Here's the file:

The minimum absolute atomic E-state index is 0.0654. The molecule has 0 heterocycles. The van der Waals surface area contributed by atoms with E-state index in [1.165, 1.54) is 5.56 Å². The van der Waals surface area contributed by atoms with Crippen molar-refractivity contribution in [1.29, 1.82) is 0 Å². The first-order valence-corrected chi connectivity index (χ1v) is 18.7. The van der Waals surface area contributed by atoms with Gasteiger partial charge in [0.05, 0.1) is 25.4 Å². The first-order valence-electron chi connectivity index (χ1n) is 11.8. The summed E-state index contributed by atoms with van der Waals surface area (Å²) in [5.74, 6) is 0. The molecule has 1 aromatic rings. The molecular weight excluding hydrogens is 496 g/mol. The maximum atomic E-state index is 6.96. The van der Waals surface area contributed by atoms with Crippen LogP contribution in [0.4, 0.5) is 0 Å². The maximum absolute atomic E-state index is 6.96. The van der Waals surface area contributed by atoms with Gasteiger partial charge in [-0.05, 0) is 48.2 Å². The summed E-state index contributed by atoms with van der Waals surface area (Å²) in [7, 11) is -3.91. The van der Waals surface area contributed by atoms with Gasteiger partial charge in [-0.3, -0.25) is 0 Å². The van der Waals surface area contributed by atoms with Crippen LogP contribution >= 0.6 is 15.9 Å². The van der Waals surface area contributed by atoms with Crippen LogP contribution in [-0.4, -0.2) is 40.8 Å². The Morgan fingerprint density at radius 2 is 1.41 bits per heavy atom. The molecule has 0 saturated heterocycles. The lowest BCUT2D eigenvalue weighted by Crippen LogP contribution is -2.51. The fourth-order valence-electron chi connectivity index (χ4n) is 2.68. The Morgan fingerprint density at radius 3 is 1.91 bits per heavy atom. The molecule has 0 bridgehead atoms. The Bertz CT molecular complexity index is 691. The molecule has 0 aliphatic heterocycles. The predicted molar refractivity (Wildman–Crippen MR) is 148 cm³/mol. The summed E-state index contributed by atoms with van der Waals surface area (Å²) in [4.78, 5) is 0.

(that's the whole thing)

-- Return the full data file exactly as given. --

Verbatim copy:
The minimum absolute atomic E-state index is 0.0654. The molecule has 0 heterocycles. The van der Waals surface area contributed by atoms with E-state index in [1.165, 1.54) is 5.56 Å². The van der Waals surface area contributed by atoms with Crippen molar-refractivity contribution in [1.29, 1.82) is 0 Å². The first-order valence-corrected chi connectivity index (χ1v) is 18.7. The van der Waals surface area contributed by atoms with Gasteiger partial charge in [0.05, 0.1) is 25.4 Å². The first-order valence-electron chi connectivity index (χ1n) is 11.8. The summed E-state index contributed by atoms with van der Waals surface area (Å²) in [5.74, 6) is 0. The molecule has 1 aromatic rings. The molecular weight excluding hydrogens is 496 g/mol. The maximum atomic E-state index is 6.96. The van der Waals surface area contributed by atoms with Crippen LogP contribution in [0.4, 0.5) is 0 Å². The maximum absolute atomic E-state index is 6.96. The van der Waals surface area contributed by atoms with Gasteiger partial charge in [-0.05, 0) is 48.2 Å². The summed E-state index contributed by atoms with van der Waals surface area (Å²) in [7, 11) is -3.91. The van der Waals surface area contributed by atoms with Gasteiger partial charge in [-0.3, -0.25) is 0 Å². The van der Waals surface area contributed by atoms with Crippen LogP contribution >= 0.6 is 15.9 Å². The van der Waals surface area contributed by atoms with Crippen LogP contribution in [-0.4, -0.2) is 40.8 Å². The Morgan fingerprint density at radius 2 is 1.41 bits per heavy atom. The molecule has 0 saturated heterocycles. The lowest BCUT2D eigenvalue weighted by Crippen LogP contribution is -2.51. The fourth-order valence-electron chi connectivity index (χ4n) is 2.68. The Morgan fingerprint density at radius 3 is 1.91 bits per heavy atom. The molecule has 0 bridgehead atoms. The Bertz CT molecular complexity index is 691. The molecule has 0 aliphatic heterocycles. The predicted molar refractivity (Wildman–Crippen MR) is 148 cm³/mol. The summed E-state index contributed by atoms with van der Waals surface area (Å²) in [4.78, 5) is 0.